Everyone is talking about the amazing wine values you can find from Portugal. Well, what are they… exactly?
Here is a great overview of everything you need to get started with Portuguese wine.
“If you don’t recognize the grape variety on a Portuguese wine label, it’s a good thing.”
Because Portugal’s wine culture developed in relative isolation, there are many grape varieties that do not grow anywhere else in the world. So, if you don’t recognize the grape variety on a Portuguese wine label, it’s a good thing. All told, there are over 250 indigenous varieties and a few imports (including Alicante Bouschet) that have adapted well to the Portuguese landscape (i.e. they are delicious). To many wine experts, Portugal is the last frontier of wine in Western Europe; there is still so much to be tasted and explored. So with all the excitement this region offers, let’s take a look at what there is to know about the major wines and the regions.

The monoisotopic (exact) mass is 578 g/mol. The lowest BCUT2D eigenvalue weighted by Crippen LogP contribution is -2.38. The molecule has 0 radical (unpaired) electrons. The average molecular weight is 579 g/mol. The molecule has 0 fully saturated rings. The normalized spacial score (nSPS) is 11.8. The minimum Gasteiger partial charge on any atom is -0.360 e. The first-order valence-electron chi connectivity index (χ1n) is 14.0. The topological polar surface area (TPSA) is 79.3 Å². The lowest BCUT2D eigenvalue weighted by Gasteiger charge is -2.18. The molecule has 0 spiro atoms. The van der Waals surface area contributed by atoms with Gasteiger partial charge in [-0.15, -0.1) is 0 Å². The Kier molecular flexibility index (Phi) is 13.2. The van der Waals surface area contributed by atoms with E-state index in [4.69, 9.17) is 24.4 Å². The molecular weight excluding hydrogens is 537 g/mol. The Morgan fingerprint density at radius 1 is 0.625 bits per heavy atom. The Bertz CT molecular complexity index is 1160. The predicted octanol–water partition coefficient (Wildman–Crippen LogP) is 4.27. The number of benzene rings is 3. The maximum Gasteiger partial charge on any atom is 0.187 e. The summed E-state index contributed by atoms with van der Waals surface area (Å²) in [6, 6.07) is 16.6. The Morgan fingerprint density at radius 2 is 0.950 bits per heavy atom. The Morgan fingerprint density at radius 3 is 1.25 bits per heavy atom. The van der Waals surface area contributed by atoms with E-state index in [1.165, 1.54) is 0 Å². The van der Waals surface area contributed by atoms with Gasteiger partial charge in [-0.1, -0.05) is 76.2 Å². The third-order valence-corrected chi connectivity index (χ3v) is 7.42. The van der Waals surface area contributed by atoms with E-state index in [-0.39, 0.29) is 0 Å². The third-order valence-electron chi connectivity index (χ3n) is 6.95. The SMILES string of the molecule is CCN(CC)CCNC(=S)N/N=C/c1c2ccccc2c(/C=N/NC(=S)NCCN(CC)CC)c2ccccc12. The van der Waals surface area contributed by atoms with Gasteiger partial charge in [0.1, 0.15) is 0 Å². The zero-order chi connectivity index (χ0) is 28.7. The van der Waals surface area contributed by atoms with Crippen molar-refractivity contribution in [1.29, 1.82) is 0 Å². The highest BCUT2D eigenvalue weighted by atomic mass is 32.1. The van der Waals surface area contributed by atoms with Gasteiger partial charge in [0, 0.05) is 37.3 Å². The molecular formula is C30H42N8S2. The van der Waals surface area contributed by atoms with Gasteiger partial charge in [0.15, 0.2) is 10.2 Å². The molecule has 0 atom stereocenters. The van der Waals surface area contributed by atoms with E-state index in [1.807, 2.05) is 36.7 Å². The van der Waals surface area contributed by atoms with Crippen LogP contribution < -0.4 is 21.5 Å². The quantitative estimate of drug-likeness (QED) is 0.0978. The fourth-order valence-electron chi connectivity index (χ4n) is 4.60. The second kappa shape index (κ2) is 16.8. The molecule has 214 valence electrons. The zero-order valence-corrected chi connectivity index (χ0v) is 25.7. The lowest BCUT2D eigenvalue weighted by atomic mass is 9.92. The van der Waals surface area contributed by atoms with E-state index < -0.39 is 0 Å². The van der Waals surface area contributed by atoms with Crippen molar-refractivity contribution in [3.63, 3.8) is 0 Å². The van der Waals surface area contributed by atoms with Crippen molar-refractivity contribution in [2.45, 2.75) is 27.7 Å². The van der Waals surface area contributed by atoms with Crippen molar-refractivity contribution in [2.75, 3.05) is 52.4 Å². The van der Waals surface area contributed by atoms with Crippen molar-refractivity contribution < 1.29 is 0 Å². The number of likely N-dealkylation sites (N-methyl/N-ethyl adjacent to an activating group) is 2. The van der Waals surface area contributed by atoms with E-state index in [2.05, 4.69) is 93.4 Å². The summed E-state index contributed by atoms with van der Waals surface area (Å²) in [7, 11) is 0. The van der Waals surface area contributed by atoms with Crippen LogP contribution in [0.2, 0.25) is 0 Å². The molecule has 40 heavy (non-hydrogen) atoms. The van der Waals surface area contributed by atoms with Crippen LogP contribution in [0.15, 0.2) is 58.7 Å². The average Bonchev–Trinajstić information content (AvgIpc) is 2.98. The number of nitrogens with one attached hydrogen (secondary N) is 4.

Quality Levels of Portuguese Wine
There are 3 levels of wine quality in Portugal. You can identify them by looking at the wine label.
- DOC (or DOP): DOC stands for Denominação de Origem Controlada and means the wine comes from a strictly defined geographical area with recommended and permitted grapes and maximum vine yields (to control quality). Technically there are 31 DOCs in Portugal although 3 of them overlap, making it seem more like 28.
- Vinho Regional (or IGP): The entirety of Portugal is divided into 14 regional wine (“vinho regional”) areas which have less strict rules for controlling which types of grapes are used as well as maximum vine yields. While this implies that the wines will not be as high quality, many creative and pioneering producers in Portugal use the Vinho Regional designation to create excellent wines using grapes or blends not allowed in DOC.
- Vinho (Wine): The most basic classification of Portuguese table wine. Chances are you won’t see this outside of Portugal.
Each region is managed by a regional “Wine and Vine” commission, the Comissão Vitivinícola Regional (CVR). Each CVR supervises and controls the quality regulations in order to insure quality and to maintain each region’s individual character. Also, because water is a problem in Portugal, the CVR also controls the granting of permissions for irrigation, which is carefully monitored.
Portugal Wine Terms
Vinho Tinto Red Wine
Vinho Branco White Wine
Quinta Wine farm. You’ll often find this word as part of a winery’s name on the label of wines from Portugal.
For more information on Portugal’s wine regions go to http://winefolly.com/review/what-wines-to-drink-from-portugal-by-region/